This is one of my earliest posts but since it is a Ramadan Iftar item, I thought of republishing it. This is also one way of making meen pathiri.i.e. without grinding the rice and using rice powder instead.
Ada, as most south Indians know, is a delicious preparation of sweetened grated coconut encased in a layer of rice paste , wrapped in banana leaves and then steam-cooked. As it cooks, the rice absorbs the earthy aroma of the banana leaves. I love the ada whether it is filled with coconut and sugar, jaggery, or jackfruit.
But the similar preparation I was used to at my household, was pathiris and pies made of rice paste, rice flour, or steamed rice. One such pie (pathiri) is the meen pathiri, rice ground to a paste with coconut and spices, and filled with fish/shrimp masala and steamed in banana leaves. While the meen pathiri is traditionally made as a pie, cut into triangles and served, I found it easier to handle the stuffing when it is shaped as an ada. Quite like a pocket pita sandwich. So it can be made either way.
I first tasted the shrimp version of the pathiri when my aunt made it and found it a nice variation from the fish masala as the shrimp adds a hint of sweetness to counter the spicy filling. So this recipe from my aunt(elama) was a must add to my collection, especially since we get more fresh shrimps here than fresh sea fish. And though I cannot recreate the flavor of banana leaves, I reconciled to making pathiris using parchment paper or aluminum foil. Not quite the same, but the contrasting texture of soft and crunchy, the mild coconut flavored rice shell and the spicy shrimp filling is just as satisfying.So I decided to blog abou the shrimp ada before the meen pathiri.
You will need: this makes about 10 adas
For the filling:
Onion- 3 medium sized ones
Tomato-1 medium sized one
Green chilies- 4
Red chili powder-1 tsp
Coriander powder- 1 tsp
Turmeric- 1/2 tsp
Curry leaves- 3 sprigs
Salt to taste
Oil- 4 tbsp
For dry roast:
Coconut grated-1/2 cup
Shallots-4 small ones chopped
Fennel seeds-1/2 tsp
Green chilis-2 chopped
1. Wash and marinate the shrimps in ½ tsp chili powder, ¼ tsp turmeric and ½ tsp salt. Keep for 15 mins.
2. Chop the onions, curry leaves and green chilies finely .Heat 2 tbsp oil and sauté the onions, chilies and leaves in that order. When they look translucent, add the chopped tomato and the spice powders. Cover and cook for 5 minutes or till the tomatoes look pulpy and add salt. Add a bit more oil if needed. Stir and sauté till the whole mixture gives out oil and moves as one mass in the pan. Keep aside. In another pan, add the shrimp and let it cook in its own juice till all the juice dries out. Add the remaining 2 tbsp oil and let it fry for a minute or two.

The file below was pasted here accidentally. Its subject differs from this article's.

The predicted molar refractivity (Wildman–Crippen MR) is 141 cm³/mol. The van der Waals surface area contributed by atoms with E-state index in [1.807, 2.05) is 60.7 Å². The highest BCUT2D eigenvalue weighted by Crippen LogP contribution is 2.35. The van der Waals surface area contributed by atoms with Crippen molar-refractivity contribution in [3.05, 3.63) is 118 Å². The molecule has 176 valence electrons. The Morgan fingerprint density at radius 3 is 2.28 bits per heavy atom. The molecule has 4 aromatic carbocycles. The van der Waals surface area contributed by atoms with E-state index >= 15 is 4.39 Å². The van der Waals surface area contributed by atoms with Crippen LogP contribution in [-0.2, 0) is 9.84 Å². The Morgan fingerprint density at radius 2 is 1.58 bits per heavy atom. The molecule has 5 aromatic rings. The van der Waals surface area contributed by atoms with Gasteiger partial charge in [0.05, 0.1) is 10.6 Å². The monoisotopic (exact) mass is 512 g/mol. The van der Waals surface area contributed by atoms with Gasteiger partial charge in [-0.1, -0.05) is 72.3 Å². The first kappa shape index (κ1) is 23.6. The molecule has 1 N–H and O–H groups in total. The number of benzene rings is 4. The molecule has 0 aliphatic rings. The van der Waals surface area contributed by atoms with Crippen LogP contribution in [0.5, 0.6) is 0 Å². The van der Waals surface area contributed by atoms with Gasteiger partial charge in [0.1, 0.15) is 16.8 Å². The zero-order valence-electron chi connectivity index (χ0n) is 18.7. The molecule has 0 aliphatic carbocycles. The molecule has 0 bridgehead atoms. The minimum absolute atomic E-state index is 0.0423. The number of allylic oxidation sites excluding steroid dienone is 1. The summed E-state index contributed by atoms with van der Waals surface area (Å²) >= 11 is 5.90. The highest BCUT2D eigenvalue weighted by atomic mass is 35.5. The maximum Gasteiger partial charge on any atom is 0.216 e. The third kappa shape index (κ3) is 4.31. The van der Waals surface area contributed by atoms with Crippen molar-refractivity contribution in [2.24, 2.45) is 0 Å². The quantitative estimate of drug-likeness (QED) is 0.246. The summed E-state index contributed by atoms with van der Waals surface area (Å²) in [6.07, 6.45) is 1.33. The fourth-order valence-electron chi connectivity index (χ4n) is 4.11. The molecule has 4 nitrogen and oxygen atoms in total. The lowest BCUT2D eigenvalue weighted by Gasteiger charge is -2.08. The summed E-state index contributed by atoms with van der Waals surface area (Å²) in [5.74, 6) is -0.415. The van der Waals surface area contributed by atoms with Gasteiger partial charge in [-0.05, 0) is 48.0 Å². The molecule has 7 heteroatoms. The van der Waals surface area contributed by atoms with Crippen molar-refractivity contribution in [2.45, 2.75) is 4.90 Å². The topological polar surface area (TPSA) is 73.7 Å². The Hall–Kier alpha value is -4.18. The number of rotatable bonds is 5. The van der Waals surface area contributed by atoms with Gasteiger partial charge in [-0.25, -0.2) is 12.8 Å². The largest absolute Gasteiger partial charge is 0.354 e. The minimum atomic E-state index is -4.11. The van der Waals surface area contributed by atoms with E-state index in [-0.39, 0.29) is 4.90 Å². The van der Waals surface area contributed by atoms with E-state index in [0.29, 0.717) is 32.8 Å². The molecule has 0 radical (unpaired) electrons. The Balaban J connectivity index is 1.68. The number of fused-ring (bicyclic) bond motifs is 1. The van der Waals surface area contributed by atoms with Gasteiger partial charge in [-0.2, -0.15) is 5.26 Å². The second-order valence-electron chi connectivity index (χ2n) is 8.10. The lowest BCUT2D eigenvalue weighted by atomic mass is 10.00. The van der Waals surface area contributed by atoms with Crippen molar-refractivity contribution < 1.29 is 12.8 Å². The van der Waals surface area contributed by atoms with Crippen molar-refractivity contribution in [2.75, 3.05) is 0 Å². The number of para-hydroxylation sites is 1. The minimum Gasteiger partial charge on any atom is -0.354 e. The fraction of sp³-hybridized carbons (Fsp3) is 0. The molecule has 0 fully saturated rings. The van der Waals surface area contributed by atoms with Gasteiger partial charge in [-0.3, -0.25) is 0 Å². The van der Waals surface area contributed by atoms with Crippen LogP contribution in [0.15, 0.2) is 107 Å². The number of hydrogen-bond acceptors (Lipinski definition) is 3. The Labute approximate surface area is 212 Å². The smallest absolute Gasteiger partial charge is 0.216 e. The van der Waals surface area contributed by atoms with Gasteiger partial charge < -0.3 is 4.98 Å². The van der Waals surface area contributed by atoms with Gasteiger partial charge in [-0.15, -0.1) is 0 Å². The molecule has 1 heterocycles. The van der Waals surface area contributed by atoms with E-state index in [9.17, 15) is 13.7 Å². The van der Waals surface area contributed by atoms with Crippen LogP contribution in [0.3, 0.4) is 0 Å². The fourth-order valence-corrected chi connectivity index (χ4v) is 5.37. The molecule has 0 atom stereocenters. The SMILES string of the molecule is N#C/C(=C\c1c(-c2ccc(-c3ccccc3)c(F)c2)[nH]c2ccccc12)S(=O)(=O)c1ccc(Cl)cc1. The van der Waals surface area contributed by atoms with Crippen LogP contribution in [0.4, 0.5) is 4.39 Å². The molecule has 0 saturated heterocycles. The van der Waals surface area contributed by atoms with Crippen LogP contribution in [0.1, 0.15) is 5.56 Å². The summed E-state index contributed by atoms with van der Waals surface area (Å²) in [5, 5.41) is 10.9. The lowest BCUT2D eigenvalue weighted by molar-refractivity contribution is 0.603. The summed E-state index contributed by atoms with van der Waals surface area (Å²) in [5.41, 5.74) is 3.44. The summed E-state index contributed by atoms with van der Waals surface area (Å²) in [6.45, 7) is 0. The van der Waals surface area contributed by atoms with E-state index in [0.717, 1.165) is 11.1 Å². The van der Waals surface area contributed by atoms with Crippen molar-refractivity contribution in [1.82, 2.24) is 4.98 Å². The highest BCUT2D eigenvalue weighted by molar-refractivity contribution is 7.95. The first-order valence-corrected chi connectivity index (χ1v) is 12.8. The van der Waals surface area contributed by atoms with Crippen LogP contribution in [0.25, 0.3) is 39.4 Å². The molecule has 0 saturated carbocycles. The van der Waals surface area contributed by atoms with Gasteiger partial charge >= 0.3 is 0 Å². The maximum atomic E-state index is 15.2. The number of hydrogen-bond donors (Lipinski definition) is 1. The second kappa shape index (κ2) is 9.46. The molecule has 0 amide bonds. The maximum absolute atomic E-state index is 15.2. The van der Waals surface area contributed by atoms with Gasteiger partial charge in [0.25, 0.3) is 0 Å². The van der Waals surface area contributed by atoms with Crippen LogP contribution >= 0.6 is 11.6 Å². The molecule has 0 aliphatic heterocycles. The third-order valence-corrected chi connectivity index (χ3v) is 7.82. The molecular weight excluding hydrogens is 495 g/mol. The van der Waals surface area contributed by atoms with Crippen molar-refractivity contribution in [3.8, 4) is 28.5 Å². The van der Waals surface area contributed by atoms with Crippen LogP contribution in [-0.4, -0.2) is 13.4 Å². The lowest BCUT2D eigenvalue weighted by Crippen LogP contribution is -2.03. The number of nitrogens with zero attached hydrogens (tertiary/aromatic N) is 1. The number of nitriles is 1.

3. Remove and coarsely chop the shrimps (or use a chopper) and add to the onion mix and stir together on low heat.
4. Meanwhile, in a cast iron skillet or a heavy bottom pan, dry roast the ingredients specified above, all together on very low heat till the coconut gives out its aroma and starts turning brown at the edges. Take it off the flame and pulse in a dry grinder to powder it coarsely. No water is to be added.
5. Add the powdered coconut to the shrimp mixture and stir everything together. Turn off and let it cool down before filling.
The rice paste:
Rice flour- 1cup
Salt- ½ tsp
Fennel seed powder- ½ tsp
Coconut milk - ¼ cup (or use ¼ cup coconut ground with little water)
The rice shell can be made by soaking parboiled rice and grinding it with coconut and fennel seeds to a wet paste, as RP of My Worshop has described, or you can use rice flour mixed with water to make a pliable paste as Healthy n Spicy has described.
Two reasons for using the longer method of cooking the rice flour. a) so that it remains super soft the next day also. b) To make it easier to roll it out thinly.
6. Heat the water with salt till it boils and then add the rice flour. Do not stir. Turn off the flame and keep it covered for 5 minutes. Open it and stir in with the handle of a spoon and cover it again for 5 more minutes. Spread the flour mix onto a mixing plate and let it cool down. Add the coconut milk/ground and fennel powder and then knead it into dough. It will be a little sticky to begin with but as the dough comes together, it gets easier. The final consistency is a little wet as compared to a bread or a chappathi dough.
7. Cut parchment paper into suitable size squares. Place a lemon size ball on the paper and flatten it with the heel of the hand (like doing karate chops) to avoid sticking to the hand. If that is difficult, place another parchment paper over it and roll it with a rolling pin to a palm sized disc. Remove the top paper carefully. Place 2 tbsp of the filling on one half of the dough and gently fold over the other side (with paper) to align exactly at the edges and seal the edges, pressing down on the paper.
Check out Priya's kitchen for a wonderful description of the ada with emphasis on steaming and parchment paper.
For steaming, use a steamer or rice cooker or any large vessel half filled with water. Place a colander or a steamer basket over the water when the water boils and reduce heat to medium. Place the adas in the basket, cover it and cook for 7-10 minutes. Let it cool down before serving.